[0001] This invention relates to methods and apparatus for inspecting plates or pipe walls of magnetisable material and in particular methods and apparatus for using magnetic reluctance to gain data about the plate or pipe wall being inspected. The plates to be inspected may be part of a wall or floor of a storage tank or used for other purposes. [0002] It is known that if the poles of a magnetising means such as a horseshoe magnet or its equivalent (for example a yoke of magnetisable material to which are attached one or more magnets, their polarities being opposite (e.g. one of the magnets having its north pole in contact with the yoke and the other its south pole in contact with the yoke)) are placed in contact with or closely adjacent to a piece of magnetisable material, e.g. a steel plate, or pipe wall, or a plate or pipe wall of ferrous, diamagnetic or paramagnetic material, a magnetic field will flow through the horseshoe magnet, the plate and back to the horseshoe magnet, a so called magnetic circuit. The magnetic circuit can alternatively be generated by use of one or more permanent magnets or one or more electro-magnets. The resistance of the materials in that circuit to the flow of the magnetic field is known as magnetic reluctance. The magnetic reluctance of a magnetic circuit may be measured with a magnetic flux sensor, transducer or similar known measurement means. [0003] The magnetic reluctance in a magnetic circuit is influenced by the geometry of the various elements of the materials through which the circuit passes and the magnetic permeability of those materials. [0004] When discussing horseshoe magnets and equivalent magnets it is generally most convenient to describe them in two dimensions. It will be appreciated that in reality objects are three dimensional, but that for such magnets the two dimensional situation at most positions along length of the third dimension is constant unless described otherwise. [0005] According to the present invention there is provided a method of inspecting plates or pipe walls of magnetisable material characterised in that the method comprises the steps of: [0000] (i) creating a magnetic circuit that passes through at least a magnetising unit and a portion of the plate or pipe wall to be inspected; (ii) measuring the magnetic reluctance in the magnetic circuit at one or more positions in the circuit; (iii) incorporating at least one of the measured magnetic reluctance values into one or more algorithms; and (iv) recording or displaying the result of the or each algorithm for each magnetic reluctance reading in association with information concerning the position of the or each magnetic reluctance reading on surface of plate or pipe walls. [0006] In a particularly preferred embodiment of the present invention, there is at least one air gap between the magnetising unit and the portion of the plate or pipe wall to be inspected. [0007] It is known that at its simplest a magnetic circuit incorporating a horseshoe magnet or an equivalent thereto, a plate or pipe wall of magnetisable material and an air gap between the poles of the magnet and the plate or pipe wall may be considered to be comprised of a yoke, pole 1 and pole 2 , the specimen to be inspected, and an air gap 1 between pole 1 and the specimen and an air gap 2 between pole 2 and the specimen. The magnetic reluctance of the circuit be described by the following algorithm where there are two air gaps [0000] R circuit =R yoke +R pole 1 +R pole 2 +R air gap 1 +R air gap 2 +R specimen Where [0008] R=magnetic reluctance R circuit =the total reluctance of the magnetic circuit The magnetic reluctance for the whole of the air gap can be approximated by taking one or more reluctance measurements in the air gap and extrapolating from those measurements. A major factor in those extrapolations will be the area over which the or each sensor measures the magnetic reluctance. [0009] The magnetic reluctance of the yoke, pole 1 and pole 2 can be measured or calculated by known techniques before, during or after manufacture of an item of test apparatus. If it is known what thickness the air gaps 1 and 2 will be, the magnetic reluctance of those air gaps can be calculated in a similar fashion by known techniques. Alternatively, the magnetic reluctance of R air gap 1 and R air gap 2 can be measured by application of the magnetic circuit to a calibrated specimen. Once R air gap 1 and R air gap 2 are known in controlled conditions an inspection apparatus used to perform the method of the present invention may be used upon plates or pipe walls to be inspected. [0010] In a first preferred method according to the present invention, repeated measurements of the magnetic reluctance (R circuit ) of the magnetic circuit are taken as an inspection apparatus used to perform the method of the present invention is moved across the surface of a plate or pipe wall to be inspected, the measured values for R circuit averaged, and the value for R specimen calculated. Once R specimen is known, use of the algorithm [0000] R specimen = l μ 0  μ r  A Where [0011] R specimen =calculated magnetic reluctance l=the length of the circuit in the specimen; μ 0 =the permeability of free space; μ r =the relative magnetic permeability of the material; A=the cross-sectional area of the circuit [0012] Allows the average cross sectional area and hence average thickness of the specimen to be calculated if the distance between the poles of the magnetising unit is known and assumptions about the width of the magnetic circuit within the circuit made. [0013] Knowledge of the thickness of the plate or pipe wall being inspected may be useful in itself. In a particularly preferred method according to the present invention, the method of the present invention is combined with a magnetic flux leakage (MFL) (also known as magnetic flux exclusion (MFE), but simply termed magnetic flux leakage hereafter) inspection method of inspecting a plate or pipe wall of magnetisable material. In such an embodiment, the calculated thickness of the a plate or pipe wall may be used to calibrate the apparatus used for the magnetic flux leakage inspection or, more preferably, the data generated by the magnetic flux leakage inspection. The calibration can either be on-line, that is as the inspection proceeds, or off-line, that is applied to the magnetic flux leakage data before, after or before and after it has been gathered. The measurement of the magnetic reluctance can occur simultaneously with the magnetic flux leakage inspection utilising the same magnetic circuit. It will be appreciated that the averaging of a number of magnetic reluctance measurements will serve to cancel, or minimise to an acceptable extent, any effects the presence of discontinuities in the plate or pipe wall being inspected may cause. [0014] Magnetic flux leakage inspection techniques that use a magnetising unit, one or more sensors to detect magnetic flux leakage caused by discontinuities in the plate or pipe wall of magnetisable material being inspected and data analysis means for analysing the data from the sensors are known and will not be discussed in any detail herein. It is, however, a particular advantage of the present invention that the method of the present invention may be performed using essentially the same apparatus as that used for known magnetic flux leakage. This is advantageous because known magnetic flux leakage inspection apparatus can be readily adapted to incorporate the method of the present invention. [0015] According to another particularly preferred method according to the present invention the magnetic reluctance of the circuit R circuit is repeatedly measured and each measurement compared to previous and subsequent measurements. Because the relative magnetic permeability of the air in the air gaps is very small relative to the other materials that the magnetic circuit passes through, any change in the thickness of the air gap has a significant and measurable effect on the magnetic reluctance of the circuit R circuit . This has the effect that an increase in the magnetic reluctance of the circuit R circuit relative to a previous measurement can be correlated to one or both of the air gaps increasing in thickness. Such an increase in thickness is most likely to be due to the presence of a pit or discontinuity in/on the surface of the plate or pipe wall being inspected that is adjacent to the inspection apparatus. A pit or discontinuity in/on the surface of the plate or pipe wall being inspected that is adjacent the inspection apparatus is known as a top surface discontinuity. The location of such top surface discontinuities are recorded together with position information. [0016] It is particularly preferred that the results of this preferred method are combined with the results of a magnetic flux leakage inspection so that the discontinuities identified in the magnetic flux leakage inspection may be identified as top or bottom surface discontinuities. This is possible because magnetic flux leakage inspection methods are known to be able to identify both top surface discontinuities and discontinuities on the surface of the plate or pipe wall distant from the testing apparatus, known as bottom surface discontinuities. Magnetic flux leakage inspection methods are not, however, at all good at distinguishing top and bottom surface discontinuities from each other. To date, manual inspection, or other separate technologies such as ultrasonic testing (UT) or eddy current (EC) probes are required to achieve this. They also need extra electronics and system components over and above those used in magnetic flux leakage inspection apparatus and hence the combined apparatus has increased complexity and cost. According to the present invention there is further provided apparatus for inspecting plates or pipe walls of magnetisable material characterised in that the apparatus is comprised of: [0000] (i) a magnetising unit suitable for creation of a magnetic circuit through the magnetising unit and the plate or pipe wall; (ii) measurement means for measuring the magnetic reluctance in the magnetic circuit; (iii) data processing means; and (iv) data storage and or display means. [0017] Most preferably the apparatus further comprises a frame supporting the magnetising means, the frame being so configured that the magnetising means is held a predetermined distance from the surface of the plate or pipe wall to be inspected. Most preferably, the frame is provided with one or more wheels rollers or similar means to allow the frame to move smoothly across the surface of the plate or pipe wall to be inspected. [0018] It is preferred that the magnetising means is comprised of a yoke of magnetisable material and two poles which are attached to the yoke, each pole comprising at least a magnet, which is a permanent magnet, preferably a rare earth magnet, or an electro-magnet, and having a pole face at the opposite end of the pole to the interface between the pole and the yoke. The apparatus is preferably so constructed that when the frame is placed upon the surface of a plate or pipe wall to be inspected each pole face is adjacent to the surface of the plate or pipe wall to be inspected and separated therefrom by an air gap. [0019] It is most preferred that the measurement means for measuring the magnetic reluctance of the magnetic circuit are located within at least one of the air gaps. It is particularly preferred that the or each pole face defines a recess within which at least one magnetic reluctance measuring means may be located. The magnetic reluctance measuring means may be any suitable means including indirect measuring means, such as the most preferred measuring means which are flux density sensors which give results which may be used to calculate the magnetic reluctance. The particular benefit of locating the magnetic reluctance measuring means within the recess is that the pole face will protect the or each magnetic reluctance measuring means from damage due to inadvertent contact with the surface of the plate or pipe wall to be inspected or material located on the surface of the plate or pipe wall. The size and shape of the recess is most preferably chosen as one that is going to have minimum effect on the magnetic flux passing between the pole and the plate or pipe wall. It is most preferred that the recess is a corner rebate, a chamfer or a similar shape. [0020] In an alternative preferred embodiment of the present invention the magnetising unit includes at least one pole which is comprised of a at least a pole piece and the pole face of that pole is comprised of at least two pole face portions, one pole face portion being more remote from the interface between the pole and the yoke than the other pole face portions. Where the pole is comprised of a magnet and a pole piece, the magnet is between the yoke and the pole piece. [0021] In one embodiment of the present invention it is preferred that the pole piece is a single element, there are two pole face portions joined by a side face, and at the junction of the side face and the pole face portion nearest the interface between the pole and the yoke there is a groove extending towards the interface between the pole and the yoke. In this embodiment the two pole face portions are preferably substantially planar and substantially parallel to each other, the side wall joining the pole face portions is substantially perpendicular to the two pole face portions, and the means for measuring the magnetic reluctance is fixed to the pole face portion nearest the interface between the pole and the yoke. [0022] In an alternative embodiment of the present invention, in which the pole piece is comprised of first and second pole elements, the first and second pole elements being separated by a gap extending from the interface between the pole and the yoke or the interface between the pole piece and the magnet to the pole faces, the ends of the first and second pole elements form the pole face portions and the means for measuring the magnetic reluctance is fixed to the pole face portion nearest the interface between the pole and the yoke. [0023] In these embodiments, the measurement means for measuring the magnetic reluctance of the magnetic circuit are located within at least one of the air gaps, and the or each pole that is associated with a measurement means is so configured as to cause the flow of the magnetic flux between the pole and the plate or pipe wall to pass through at least two discrete magnetic fields. The measurement means is located so as to measure the magnetic reluctance in one of those fields. Most preferably the configuration of the pole is such that the strength of at least one of the discrete magnetic fields is significantly smaller than the other discrete magnetic fields, and the measurement means measures the magnetic reluctance in the or one of the smaller strength magnetic fields. [0024] To achieve the discrete magnetic fields, it is preferred in one embodiment that the or each pole that is associated with a measurement means defines a corner rebate which includes a notch or groove between the two faces that define the rebate. The groove has the physical effect that the pole has two pole faces that face the plate or pipe wall, one of which is further from the plate or pipe wall than the other. The groove can be “U” or “V” shaped and has a dimension (measured in the direction of the shortest line that goes between the yoke and the plate or pipe wall and passes through the groove, the “yoke-plate direction”) greater than zero, and preferably equal to or greater than 2 mm. The width of the groove in a direction perpendicular to the yolk-plate direction and the longitudinal axis of the groove is preferably between 1 and 10 mm and most preferably between 4 to 6 mm. [0025] Alternatively, the discrete magnetic fields can be achieved by forming the pole from a pair of pole elements that are separated from each other by an air gap. Preferably the air gap is between 1 and 10 mm wide, and most preferably between 4 and 6 mm wide. The pole pieces can be of different dimensions, those dimensions affecting how big an air gap there is between the pole faces and the plate or pipe wall, and/or the area of the pole face each pole element has. Other methods of channelling the magnetic field within the pole and between the pole faces and the plate or pipe wall can be adopted to achieve the same effect. Such means may include use of poles comprised of more than one material, each material having different magnetic properties. [0026] An advantage of the embodiments of the present invention that include creating discrete magnetic fields each with their own strength is that one of the discrete magnetic fields can be designed so as to be of a suitable strength to be optimal for the operation of the measurement means. [0027] In at least the embodiments of the present invention that include creating discrete magnetic fields each with their own strength it is preferred that the measurement means for measuring the magnetic reluctance of the magnetic circuit are located as close to the surface of the plate or pipe wall as possible. It is most preferred that when the apparatus of the present invention is positioned for use in connection with a plate or pipe wall that the part of the measurement means closest to the surface of the plate or pipe wall is substantially the same distance from the plate or pipe wall as that part of the pole that is closest to the plate or pipe wall. [0028] Different distances of the measurement means from the plate or pipe wall are possible in other embodiments, the distance being calculated so as to achieve the highest range of signals being generated by the measurement range (the peak to peak range). Furthermore, it is preferred that the measurement means are placed in the centre of the pole face with which it/they is/are associated. This minimises interference in the readings by the measurement means by any edge effects of the magnetic field within which the measurement means are situated and form the adjacent magnetic field from the other pole face of the pole. In some embodiments of the present invention it is preferred to have the null field of the X component of the magnetic field that the measurement means is measuring set to zero (i.e. magnetic flux lines travel perpendicular between the surface of the pole piece and the surface of the plate or pipe wall being inspected when no top surface defects are present), so there is minimal offset of the sensors when at a 90 degree angle, this renders the strength of the field is less important. [0029] In some preferred embodiments of the present invention the or each of the magnet reluctance measurement means are orientated so as to measure only a portion or vector of the magnetic flux in the air gaps. This approach has particular advantages in that it is possible to use commercially available measurement means in magnetic flux fields that would, if the measurement means were orientated so as to measure the whole of the magnetic flux directly, saturate the measurement means so as to render it inoperative. It is also advantageous because if only a portion or vector of the magnetic flux is measured, any change in the magnetic flux caused by the measurement means passing over a discontinuity in the plate or pipe wall is a greater proportion of the measured magnetic flux than if the whole of the magnetic flux were being measured. [0030] The orientation of the measurement means may be measured relative to x, y, and z axis where the z axis is parallel to the expected orientation of the magnetic flux lines passing through the air gap assuming that there is no discontinuity in the plate or pipe wall, the x axis is perpendicular to the z axis and parallel to the expected orientation of the magnetic flux lines passing through the plate or pipe wall between the poles of the magnetising unit, and the y axis is perpendicular to the x and z axes. In a particularly preferred embodiment of the present invention the or each magnetic reluctance measurement means is orientated so as to measure a magnetic flux vector at an angle to the z axis, preferably that angle will be in the range of 45° to 90° and most preferably 80° to 85° to the z axis. The orientation of the or each magnetic reluctance measurement means to the x and y axes may be chosen to provide the optimal measurements. [0031] The apparatus of the present invention will most preferably further comprise magnetic flux leakage measuring means. Those magnetic flux leakage measuring means are preferably located in a position where the optimal magnetic flux leakage measurements may be obtained. Most preferably, magnetic flux leakage measuring means are located between two of the poles in a known fashion. [0032] In apparatus according to the present invention the magnetic reluctance measurement means may be set out in a linear array orientated in a direction perpendicular to both the expected direction of travel of the apparatus across the surface of the plate or pipe wall to be inspected, and, at any given position along the length of the array, perpendicular to the a line normal to the surface of the plate or pipe wall to be inspected at that position. [0033] Inspection apparatus according to the present invention will be further described and explained by way of an example with reference to the accompanying drawings in which: [0034] FIG. 1 shows a schematic side view of an example of a first inspection apparatus according to the present invention; [0035] FIG. 2 shows an enlarged view of the magnetising unit of FIG. 1 ; [0036] FIG. 3 shows an enlarged view of an example of a second magnetising unit according to the present invention; [0037] FIG. 4 shows a detail of the magnetising unit of FIG. 3 ; and [0038] FIG. 5 shows an enlarged view of an example of a third magnetising unit according to the present invention. [0039] With reference to FIG. 1 , an inspection apparatus ( 2 ) for inspecting plates or pipe walls of magnetisable material is comprised of a frame ( 4 ) with a handle ( 5 ) on which is mounted a magnetising unit ( 6 ). The frame ( 4 ) is supported on the surface of a plate ( 8 ) to be inspected via wheels ( 10 ). [0040] With reference to FIG. 2 , the magnetising unit ( 6 ) is comprised of a yoke ( 12 ), two permanent magnets ( 14 , 16 ), and two pole pieces ( 18 , 20 ) which are associated with the permanent magnets ( 14 , 16 ). The permanent magnets are rare earth magnets and the yoke ( 12 ) and the poles ( 18 , 20 ) are both made of steel. The poles ( 18 , 20 ) are present to protect the magnets ( 14 , 16 ) from impacting or scraping on the surface of plate ( 8 ). The magnetising unit ( 6 ) is held on the frame ( 4 ) (by means not shown) in such a position that pole faces ( 22 , 24 ) of the poles ( 18 , 20 ) are separated from the surface of the plate ( 8 ) by a small air gap. Typically this air gap will be around 4 mm in thickness. [0041] The pole ( 18 ) includes a corner rebate ( 26 ) which is of suitable dimensions to allow one or more magnetic reluctance measuring means ( 28 ) to be mounted in the rebate. The mounting of the magnetic reluctance measuring means ( 28 ) in the rebate ( 26 ) is desirable because the body of the pole ( 18 ) protects the magnetic reluctance measuring means ( 28 ) from impact with or scraping on the surface of the plate ( 8 ). In other embodiments of the present invention the rebate ( 26 ) can be located elsewhere on pole face ( 22 ) and additionally, or alternatively, there can be a rebate in poll face ( 24 ) in which are mounted additional or alternative magnetic reluctance measuring means ( 28 ). [0042] Mounted between the poles ( 18 , 20 ) (by means not shown) are one or more magnetic flux density sensors such as Hall effect sensors ( 30 ) configured so as to be able to detect any magnetic flux leakage from the portion of the magnetic circuit that passes through the plate ( 8 ) adjacent the magnetic flux density sensors ( 30 ). [0043] In use, the inspection apparatus ( 2 ) preferably moves across the surface of the plate ( 8 ) causing the magnetic circuit created by the magnetising unit and passing through the portion of plate ( 8 ) beneath and between the poles ( 18 , 20 ) to move through the plate ( 8 ) at the same time, and measurements of magnetic reluctance of the magnetic circuit are repeatedly taken by magnetic reluctance measuring means ( 28 ). At the same time, the output from the magnetic flux density sensors ( 30 ) is measured. [0044] When the pole face ( 22 ) passes over a representative discontinuity ( 32 ) on the surface of the plate ( 8 ) adjacent the inspection apparatus ( 2 ) the thickness of the air gap between the pole face ( 22 ) and the surface of the plate ( 8 ) increases and the magnetic reluctance of the magnetic circuit increases This leads to an increase in measured value by the magnetic reluctance measuring means ( 28 ). When the magnetic flux density sensors ( 30 ) pass over the discontinuity ( 32 ) a leakage of magnetic flux from the plate ( 8 ) is detected by the magnetic flux density sensors ( 30 ). In contrast, when the pole face ( 22 ) passes over a representative discontinuity ( 34 ) on the surface of the plate ( 8 ) distant from the inspection apparatus ( 2 ) the thickness of the air gap between the pole face ( 22 ) and the surface of the plate ( 8 ) is unchanged and the magnetic reluctance of the magnetic circuit is substantially unchanged. This leads to little or no increase in measured value by the magnetic reluctance measuring means ( 28 ). When the magnetic flux density sensors ( 30 ) pass over the discontinuity ( 34 ) a leakage or loss of magnetic flux from the plate ( 8 ) is detected by the magnetic flux density sensors ( 30 ). Because of this difference, comparison of the outputs obtained from the magnetic reluctance measuring means ( 28 ) and the magnetic flux density sensors ( 30 ) for a particular position allows the surface on which a discontinuity is located to be determined. [0045] With reference to FIG. 3 , and using the same reference numerals where appropriate, a second example of a magnetising unit ( 6 ) is comprised of a yoke ( 12 ), two permanent magnets ( 14 , 16 ), and two pole pieces ( 18 , 20 ) which are associated with the permanent magnets ( 14 , 16 ). The permanent magnets are rare earth magnets and the yoke ( 12 ) and the pole pieces ( 18 , 20 ) are both made of steel. The pole pieces ( 18 , 20 ) are present to protect the magnets ( 14 , 16 ) from impacting or scraping on the surface of plate ( 8 ). The magnetising unit ( 6 ) is held on the frame ( 4 ) (by means not shown) in such a position that pole faces ( 22 , 24 ) of the pole pieces ( 18 , 20 ) are separated from the surface of the plate ( 8 ) by a small air gap. Typically this air gap will be around 4 mm in thickness. [0046] The pole piece ( 18 ) includes a corner rebate ( 26 ) which is of suitable dimensions to allow one or more magnetic reluctance measuring means ( 28 ) to be mounted in the rebate. Between the faces that define the rebate ( 40 , 42 ) is a groove ( 44 ). The groove ( 44 ) has the effect of dividing the magnetic flux flowing through the pole piece ( 18 ) so that a portion flows through the face ( 40 ) in the rebate and a portion through the face ( 22 ). In FIG. 4 the magnetic fields that are a result of the flow of the magnetic flux between the pole piece ( 18 ) and the plate or pipe wall ( 8 ) are represented by field lines ( 46 ) and ( 48 ) respectively. The air in the air gap between the faces ( 40 ) and ( 22 ) has a significantly higher magnetic reluctance than the material from which the pole piece ( 18 ) is made and accordingly, the majority of the magnetic flux will flow through pole magnetic field ( 48 ). A smaller amount of flux will flow through magnetic field ( 46 ) rendering the size or strength of the magnetic field ( 46 ) more suitable for measurement by the magnetic reluctance measuring means ( 28 ). [0047] The mounting of the magnetic reluctance measuring means ( 28 ) in the rebate ( 26 ) is desirable because the body of the pole ( 18 ) protects the magnetic reluctance measuring means ( 28 ) from impact with or scraping on the surface of the plate ( 8 ). [0048] With reference to FIG. 5 , and using the same reference numerals where appropriate, a third example of a magnetising unit ( 6 ) is comprised of a yoke ( 12 ), two permanent magnets ( 14 , 16 ), and three pole pieces ( 18 a , 18 b , 20 ) which are associated with the permanent magnets ( 14 , 16 ). The permanent magnets are rare earth magnets and the yoke ( 12 ) and the pole pieces ( 18 a , 18 b , 20 ) are made of steel. The pole pieces ( 18 a , 18 b , 20 ) are present to protect the magnets ( 14 , 16 ) from impacting or scraping on the surface of plate ( 8 ). The magnetising unit ( 6 ) is held on the frame ( 4 ) (by means not shown) in such a position that pole faces ( 22 , 24 ) of the pole pieces ( 18 a , 20 ) are separated from the surface of the plate ( 8 ) by a small air gap. Typically this air gap will be around 4 mm in thickness. [0049] The pole pieces ( 18 a , 18 b ) extend different distances from the magnet ( 14 ) toward plate ( 8 ) with pole piece ( 18 b ) extending less distance than pole piece ( 18 a ). The pole pieces ( 18 a ) and ( 18 b ) are separated by an air filled gap ( 50 ). In alternative embodiments of the present invention the gap ( 50 ) can be filed by an alternative material with a high magnetic reluctance. [0050] The different dimensions of the pole pieces ( 18 a ) and ( 18 b ) causes the creation of an effective rebate ( 26 ) in which one or more magnetic reluctance measuring means ( 28 ) are mounted. The arrangement of the pole pieces ( 18 a ) and ( 18 b ) and the air gap ( 50 ) between them has the effect of dividing the magnetic flux flowing around the magnetic circuit (passing through magnet ( 16 ), yoke ( 12 ), magnet ( 14 ), pole pieces ( 18 a ) and ( 18 b ), plate ( 8 ), and pole ( 20 )) so that a portion flows through pole piece ( 18 a ) and a portion through pole piece ( 18 b ). This has the same effect as illustrated in FIG. 4 discussed above. [0051] The mounting of the magnetic reluctance measuring means ( 28 ) on pole piece ( 18 b ) is also desirable because the body of the pole piece ( 18 a ) protects the magnetic reluctance measuring means ( 28 ) from impact with or scraping on the surface of the plate ( 8 ).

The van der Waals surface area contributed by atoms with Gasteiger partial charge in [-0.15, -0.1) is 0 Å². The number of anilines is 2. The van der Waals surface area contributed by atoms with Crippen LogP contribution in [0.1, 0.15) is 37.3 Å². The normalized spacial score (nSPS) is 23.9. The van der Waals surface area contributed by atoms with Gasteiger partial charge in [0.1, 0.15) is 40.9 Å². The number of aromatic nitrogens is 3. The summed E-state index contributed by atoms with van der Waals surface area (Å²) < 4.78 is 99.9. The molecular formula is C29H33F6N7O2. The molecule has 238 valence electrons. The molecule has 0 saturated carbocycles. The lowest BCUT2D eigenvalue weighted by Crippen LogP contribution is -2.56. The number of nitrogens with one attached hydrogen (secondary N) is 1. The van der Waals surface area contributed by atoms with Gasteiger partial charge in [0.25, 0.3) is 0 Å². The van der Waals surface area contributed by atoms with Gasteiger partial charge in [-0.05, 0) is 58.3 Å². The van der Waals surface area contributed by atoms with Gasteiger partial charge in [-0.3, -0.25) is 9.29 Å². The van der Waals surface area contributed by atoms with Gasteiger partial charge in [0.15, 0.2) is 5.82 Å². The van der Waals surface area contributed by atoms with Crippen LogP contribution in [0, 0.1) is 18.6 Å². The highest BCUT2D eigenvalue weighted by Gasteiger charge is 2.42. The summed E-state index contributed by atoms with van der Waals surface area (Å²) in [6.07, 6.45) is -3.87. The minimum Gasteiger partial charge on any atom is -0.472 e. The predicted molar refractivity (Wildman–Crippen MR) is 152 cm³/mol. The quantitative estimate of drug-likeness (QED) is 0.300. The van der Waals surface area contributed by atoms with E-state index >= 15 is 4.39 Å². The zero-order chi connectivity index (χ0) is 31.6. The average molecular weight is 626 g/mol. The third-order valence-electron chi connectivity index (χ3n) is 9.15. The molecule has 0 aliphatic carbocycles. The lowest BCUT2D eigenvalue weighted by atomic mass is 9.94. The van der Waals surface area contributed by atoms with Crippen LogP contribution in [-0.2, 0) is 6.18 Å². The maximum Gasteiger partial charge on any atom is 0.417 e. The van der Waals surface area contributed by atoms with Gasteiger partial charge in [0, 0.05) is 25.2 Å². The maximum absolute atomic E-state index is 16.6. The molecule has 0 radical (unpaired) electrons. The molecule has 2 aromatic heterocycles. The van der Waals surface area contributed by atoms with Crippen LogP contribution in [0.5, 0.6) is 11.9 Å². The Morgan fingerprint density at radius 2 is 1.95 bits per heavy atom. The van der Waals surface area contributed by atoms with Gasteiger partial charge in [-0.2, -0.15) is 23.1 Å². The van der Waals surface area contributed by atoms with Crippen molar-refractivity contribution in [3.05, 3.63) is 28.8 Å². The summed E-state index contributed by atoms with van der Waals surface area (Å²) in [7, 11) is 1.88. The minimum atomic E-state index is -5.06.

Description

Topics

Download Full PDF Version (Non-Commercial Use)

Patent Citations (4)

    Publication numberPublication dateAssigneeTitle
    US-2010308810-A1December 09, 2010Pii LimitedIn-Line Pipe Inspection Tool
    US-4560931-ADecember 24, 1985Kubota, Ltd.Self-propelled mobile pipeline inspection apparatus and method for inspecting pipelines
    US-4789827-ADecember 06, 1988Electric Power Research InstituteMagnetic flux leakage probe with radially offset coils for use in nondestructive testing of pipes and tubes
    US-5293117-AMarch 08, 1994Western Atlas International, Inc.Magnetic flaw detector for use with ferromagnetic small diameter tubular goods using a second magnetic field to confine a first magnetic field

NO-Patent Citations (0)

    Title

Cited By (7)

    Publication numberPublication dateAssigneeTitle
    CN-104502444-AApril 08, 2015华中科技大学一种管道缺陷扫查装置
    CN-105203628-ADecember 30, 2015南京化工特种设备检验检测研究所High-sensitivity magnetic leakage detector
    CN-107144629-ASeptember 08, 2017东北石油大学一种手持式管道焊缝漏磁检测装置及其检测方法
    US-2015061659-A1March 05, 2015Speir Hunter Ltd.Fault detection for pipelines
    US-2017108469-A1April 20, 2017The Charles Stark Draper Laboratory, Inc.System and method for characterizing ferromagnetic material
    US-8542127-B1September 24, 2013Valerian Goroshevskiy, Svetlana Kamaeva, Igor KolesnikovApparatus for the non-contact metallic constructions assessment
    US-9513258-B2December 06, 2016Speir Hunter Ltd.Fault detection for pipelines